The union hit Mercury from every side, at one point inciting fear that microwave radiation was potentially lethal. But, after mollifying the public with a scientific explanation of the nature of microwaves, and pointing out that BT operated a microwave network far more massive than anything Mercury had proposed, the union abandoned the issue. The media later chastised the union for failing to recognize that competition could cause the market to expand. Mercury, meanwhile, won a settlement with the union after threatening to take the matter to court.

During this time, the companies involved in the Mercury venture were often at odds and had great difficulty cooperating. In May 1984 Barclays suddenly withdrew from the consortium, claiming it had achieved its investment goals, but also apparently tired of battling BP. Consequently, Cable & Wireless and BP split Barclays 20 percent share of the venture. Then in August BP announced that it too would leave the consortium, offering no explanation. It was rumored at the time that BP was involved in negotiations to establish a rival network in cooperation with Pacific Telesis, but this was never substantiated.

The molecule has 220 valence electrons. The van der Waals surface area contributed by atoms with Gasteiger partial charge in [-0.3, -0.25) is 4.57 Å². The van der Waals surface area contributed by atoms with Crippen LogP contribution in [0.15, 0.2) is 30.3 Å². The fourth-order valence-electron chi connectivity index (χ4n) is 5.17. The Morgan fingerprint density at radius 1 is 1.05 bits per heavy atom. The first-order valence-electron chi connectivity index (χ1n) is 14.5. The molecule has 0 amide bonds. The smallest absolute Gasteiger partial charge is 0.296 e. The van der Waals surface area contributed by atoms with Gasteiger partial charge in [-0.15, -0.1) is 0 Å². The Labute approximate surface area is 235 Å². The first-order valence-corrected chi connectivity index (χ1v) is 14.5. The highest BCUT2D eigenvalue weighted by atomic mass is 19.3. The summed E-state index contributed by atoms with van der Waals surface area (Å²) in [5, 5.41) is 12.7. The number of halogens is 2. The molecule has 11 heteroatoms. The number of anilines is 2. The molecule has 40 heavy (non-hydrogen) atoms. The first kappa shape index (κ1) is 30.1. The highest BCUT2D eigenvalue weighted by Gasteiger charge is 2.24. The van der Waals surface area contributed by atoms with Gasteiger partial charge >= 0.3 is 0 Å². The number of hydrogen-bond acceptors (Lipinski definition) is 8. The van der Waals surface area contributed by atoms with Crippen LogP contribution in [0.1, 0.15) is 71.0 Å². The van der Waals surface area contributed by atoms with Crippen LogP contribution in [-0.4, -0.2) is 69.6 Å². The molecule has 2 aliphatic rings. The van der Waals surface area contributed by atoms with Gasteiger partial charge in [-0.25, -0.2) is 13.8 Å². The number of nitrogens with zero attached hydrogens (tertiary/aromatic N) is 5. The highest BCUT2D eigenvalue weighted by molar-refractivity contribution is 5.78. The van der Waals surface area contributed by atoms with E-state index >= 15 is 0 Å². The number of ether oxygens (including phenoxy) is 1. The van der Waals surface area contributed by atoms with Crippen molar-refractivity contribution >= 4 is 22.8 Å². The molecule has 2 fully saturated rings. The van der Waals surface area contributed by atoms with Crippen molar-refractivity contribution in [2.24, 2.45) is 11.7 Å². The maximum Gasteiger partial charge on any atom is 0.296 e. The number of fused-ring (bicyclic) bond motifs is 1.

Now in complete control of the company, Cable & Wireless installed Gordon Owen as Mercury's new managing director, instructing him to re-establish order. A month later, the government passed the 1984 Telecommunications Act, which privatized

Owen was known as a demanding manager, and he was appropriately suited to the task of making Mercury work. The company invested heavily in its network during 1984 and 1985, when it made a fundamental change in strategy. Instead of limiting itself to dedicated lines for high-volume business users, Mercury elected to build a switched network that would enable any caller, even residential customers, to use Mercury.